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John Hume pays tribute to 'great courage and courtesy' of Peter Barry

Published 28/08/2016

Peter Barry played a key role in the Anglo-Irish Agreement
Peter Barry played a key role in the Anglo-Irish Agreement

John Hume has hailed Ireland's former tanaiste (deputy prime minister) Peter Barry as a peacemaker of great courage.

The wealthy businessman and shrewd political deal maker was a key player in Anglo-Irish relations during one of the most difficult periods of the Northern Ireland Troubles in the mid-1980s. He died on Friday aged 88 and his funeral will be held in Cork tomorrow morning.

The founder of the nationalist Social Democratic and Labour Party (SDLP) and Nobel prize-winning peace process architect Mr Hume said he was a source of strength for all who stood against violence.

"Peter was a constant companion to the North throughout our most challenging times as we walked the treacherous path to peace.

"Implacable in his opposition to all forms of violence and injustice, he will long be remembered in this island's story as a man of great courage and courtesy."

The businessman from Cork, who built the Barry's Tea brand into a household name in Ireland, forged a successful political career spanning decades.

From a political dynasty started by his father, the former lord mayor of Cork was first elected a TD (MP) in 1969. He went on to become deputy leader of his Fine Gael party.

Until he retired from national politics in 1997 he served in a number of senior government positions including the education, transport and environment portfolios.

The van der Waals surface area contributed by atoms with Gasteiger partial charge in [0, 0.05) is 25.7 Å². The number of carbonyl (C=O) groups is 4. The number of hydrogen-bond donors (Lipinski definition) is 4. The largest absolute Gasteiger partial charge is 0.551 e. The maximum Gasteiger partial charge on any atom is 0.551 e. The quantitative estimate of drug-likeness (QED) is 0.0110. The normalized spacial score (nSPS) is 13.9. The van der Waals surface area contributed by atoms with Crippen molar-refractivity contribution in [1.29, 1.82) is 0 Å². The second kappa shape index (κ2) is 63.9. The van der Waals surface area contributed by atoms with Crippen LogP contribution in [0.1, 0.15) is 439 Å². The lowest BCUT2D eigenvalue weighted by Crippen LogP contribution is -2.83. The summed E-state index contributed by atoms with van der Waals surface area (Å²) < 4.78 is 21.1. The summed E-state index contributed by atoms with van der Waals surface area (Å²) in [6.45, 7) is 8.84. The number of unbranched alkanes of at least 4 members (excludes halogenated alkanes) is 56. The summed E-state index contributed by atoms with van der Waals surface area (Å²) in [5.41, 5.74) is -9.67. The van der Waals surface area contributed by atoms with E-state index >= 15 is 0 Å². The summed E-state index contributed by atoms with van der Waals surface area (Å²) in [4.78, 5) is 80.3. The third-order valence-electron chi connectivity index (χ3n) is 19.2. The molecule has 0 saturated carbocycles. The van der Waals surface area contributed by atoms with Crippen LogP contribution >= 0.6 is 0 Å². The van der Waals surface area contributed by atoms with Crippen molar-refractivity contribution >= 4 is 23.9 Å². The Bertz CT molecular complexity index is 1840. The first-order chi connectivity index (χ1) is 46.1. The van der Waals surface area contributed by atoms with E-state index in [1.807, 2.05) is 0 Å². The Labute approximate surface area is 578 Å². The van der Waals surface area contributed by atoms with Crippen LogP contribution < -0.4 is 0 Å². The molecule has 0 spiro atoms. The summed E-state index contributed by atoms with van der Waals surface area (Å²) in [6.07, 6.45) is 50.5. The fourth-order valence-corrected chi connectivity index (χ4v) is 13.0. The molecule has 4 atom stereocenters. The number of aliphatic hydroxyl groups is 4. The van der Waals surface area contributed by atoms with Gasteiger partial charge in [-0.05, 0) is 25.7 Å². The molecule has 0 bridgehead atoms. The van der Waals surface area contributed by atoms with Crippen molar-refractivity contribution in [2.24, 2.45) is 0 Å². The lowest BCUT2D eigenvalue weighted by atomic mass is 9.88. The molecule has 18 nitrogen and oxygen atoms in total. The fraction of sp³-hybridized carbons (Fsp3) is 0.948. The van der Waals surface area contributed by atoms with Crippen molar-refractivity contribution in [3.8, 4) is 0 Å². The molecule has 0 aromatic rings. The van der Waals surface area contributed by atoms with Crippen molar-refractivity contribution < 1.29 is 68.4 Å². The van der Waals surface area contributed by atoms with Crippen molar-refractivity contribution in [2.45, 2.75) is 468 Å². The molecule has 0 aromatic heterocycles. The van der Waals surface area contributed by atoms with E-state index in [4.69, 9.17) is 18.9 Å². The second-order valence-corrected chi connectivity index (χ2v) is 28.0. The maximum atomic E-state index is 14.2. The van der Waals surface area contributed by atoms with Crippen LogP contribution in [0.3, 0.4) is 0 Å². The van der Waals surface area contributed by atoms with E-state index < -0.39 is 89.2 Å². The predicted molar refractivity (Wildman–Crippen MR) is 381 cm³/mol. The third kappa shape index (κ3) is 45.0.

But it was in his role as Foreign Affairs Minister in the years leading up to the 1985 Anglo-Irish Agreement - credited with being a stepping stone to the Good Friday Agreement - that he is best remembered.

Mr Hume said it was not just his work on negotiating the Anglo-Irish Agreement between then Irish premier Garret FitzGerald and then British prime minister Margaret Thatcher that distinguished him but also his commitment to its faithful implementation.

The accord gave Ireland a consultative role on Northern Ireland affairs for the first time and met the fiercest of unionist protests.

Mr Hume noted: "He keenly understood that historic handshakes marked the beginning not the end of our challenges."

He said Mr Barry was hard-headed and sure-footed in his political dealings but always demonstrated a personal grace.

"He brought a real empathy to his engagement on the North alongside a critical determination to lay the groundwork for peaceful progress."

Mr Barry died peacefully in his native city on Friday morning surrounded by his family. He had four sons and two daughters, including sitting Fine Gael MEP Deirdre Clune.

Most of Ireland's political elite is expected to attend his funeral at 11:30am on Monday morning at St Michael's Church, Blackrock.

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